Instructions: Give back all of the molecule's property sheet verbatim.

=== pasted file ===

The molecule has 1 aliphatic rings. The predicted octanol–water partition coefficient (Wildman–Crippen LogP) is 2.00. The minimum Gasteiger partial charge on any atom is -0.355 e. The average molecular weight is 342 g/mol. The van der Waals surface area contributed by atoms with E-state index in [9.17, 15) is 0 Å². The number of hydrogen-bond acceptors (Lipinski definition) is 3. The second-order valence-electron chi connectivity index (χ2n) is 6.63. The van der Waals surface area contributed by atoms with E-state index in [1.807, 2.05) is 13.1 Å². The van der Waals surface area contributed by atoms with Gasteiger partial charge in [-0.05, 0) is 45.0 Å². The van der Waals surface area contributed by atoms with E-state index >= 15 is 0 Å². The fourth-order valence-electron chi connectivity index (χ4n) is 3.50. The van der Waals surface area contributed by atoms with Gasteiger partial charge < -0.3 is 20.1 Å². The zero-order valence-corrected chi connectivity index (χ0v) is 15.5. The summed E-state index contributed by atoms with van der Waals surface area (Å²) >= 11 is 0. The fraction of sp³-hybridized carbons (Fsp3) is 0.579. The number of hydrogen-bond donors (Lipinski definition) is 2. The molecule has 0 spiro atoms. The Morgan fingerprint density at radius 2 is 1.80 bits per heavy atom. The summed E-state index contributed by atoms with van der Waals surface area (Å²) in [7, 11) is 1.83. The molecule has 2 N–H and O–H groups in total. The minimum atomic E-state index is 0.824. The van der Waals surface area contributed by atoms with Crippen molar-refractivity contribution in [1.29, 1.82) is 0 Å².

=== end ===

The molecule has 1 aliphatic rings. The predicted octanol–water partition coefficient (Wildman–Crippen LogP) is 2.00. The minimum Gasteiger partial charge on any atom is -0.355 e. The average molecular weight is 342 g/mol. The van der Waals surface area contributed by atoms with E-state index in [9.17, 15) is 0 Å². The number of hydrogen-bond acceptors (Lipinski definition) is 3. The second-order valence-electron chi connectivity index (χ2n) is 6.63. The van der Waals surface area contributed by atoms with E-state index in [1.807, 2.05) is 13.1 Å². The van der Waals surface area contributed by atoms with Gasteiger partial charge in [-0.05, 0) is 45.0 Å². The van der Waals surface area contributed by atoms with E-state index >= 15 is 0 Å². The fourth-order valence-electron chi connectivity index (χ4n) is 3.50. The van der Waals surface area contributed by atoms with Gasteiger partial charge < -0.3 is 20.1 Å². The zero-order valence-corrected chi connectivity index (χ0v) is 15.5. The summed E-state index contributed by atoms with van der Waals surface area (Å²) >= 11 is 0. The fraction of sp³-hybridized carbons (Fsp3) is 0.579. The number of hydrogen-bond donors (Lipinski definition) is 2. The molecule has 0 spiro atoms. The Morgan fingerprint density at radius 2 is 1.80 bits per heavy atom. The summed E-state index contributed by atoms with van der Waals surface area (Å²) in [7, 11) is 1.83. The molecule has 2 N–H and O–H groups in total. The minimum atomic E-state index is 0.824. The van der Waals surface area contributed by atoms with Crippen molar-refractivity contribution in [1.29, 1.82) is 0 Å².